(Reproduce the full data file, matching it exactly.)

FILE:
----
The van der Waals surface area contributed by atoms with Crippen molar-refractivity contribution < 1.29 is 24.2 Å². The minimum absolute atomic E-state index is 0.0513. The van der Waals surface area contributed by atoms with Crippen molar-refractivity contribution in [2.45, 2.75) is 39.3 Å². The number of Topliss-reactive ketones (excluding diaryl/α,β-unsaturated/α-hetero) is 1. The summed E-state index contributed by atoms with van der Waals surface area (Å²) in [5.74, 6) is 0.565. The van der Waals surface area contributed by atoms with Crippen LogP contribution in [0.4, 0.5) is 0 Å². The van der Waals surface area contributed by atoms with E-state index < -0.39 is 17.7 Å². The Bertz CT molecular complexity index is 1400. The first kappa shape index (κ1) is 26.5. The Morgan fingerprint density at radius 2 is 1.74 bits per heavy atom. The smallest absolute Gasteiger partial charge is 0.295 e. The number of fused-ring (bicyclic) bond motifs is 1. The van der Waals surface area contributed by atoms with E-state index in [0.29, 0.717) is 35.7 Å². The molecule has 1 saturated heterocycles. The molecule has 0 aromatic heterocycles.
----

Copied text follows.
The van der Waals surface area contributed by atoms with Crippen molar-refractivity contribution < 1.29 is 24.2 Å². The minimum absolute atomic E-state index is 0.0513. The van der Waals surface area contributed by atoms with Crippen molar-refractivity contribution in [2.45, 2.75) is 39.3 Å². The number of Topliss-reactive ketones (excluding diaryl/α,β-unsaturated/α-hetero) is 1. The summed E-state index contributed by atoms with van der Waals surface area (Å²) in [5.74, 6) is 0.565. The van der Waals surface area contributed by atoms with Crippen LogP contribution in [0.4, 0.5) is 0 Å². The van der Waals surface area contributed by atoms with E-state index < -0.39 is 17.7 Å². The Bertz CT molecular complexity index is 1400. The first kappa shape index (κ1) is 26.5. The Morgan fingerprint density at radius 2 is 1.74 bits per heavy atom. The smallest absolute Gasteiger partial charge is 0.295 e. The number of fused-ring (bicyclic) bond motifs is 1. The van der Waals surface area contributed by atoms with E-state index in [0.29, 0.717) is 35.7 Å². The molecule has 1 saturated heterocycles. The molecule has 0 aromatic heterocycles.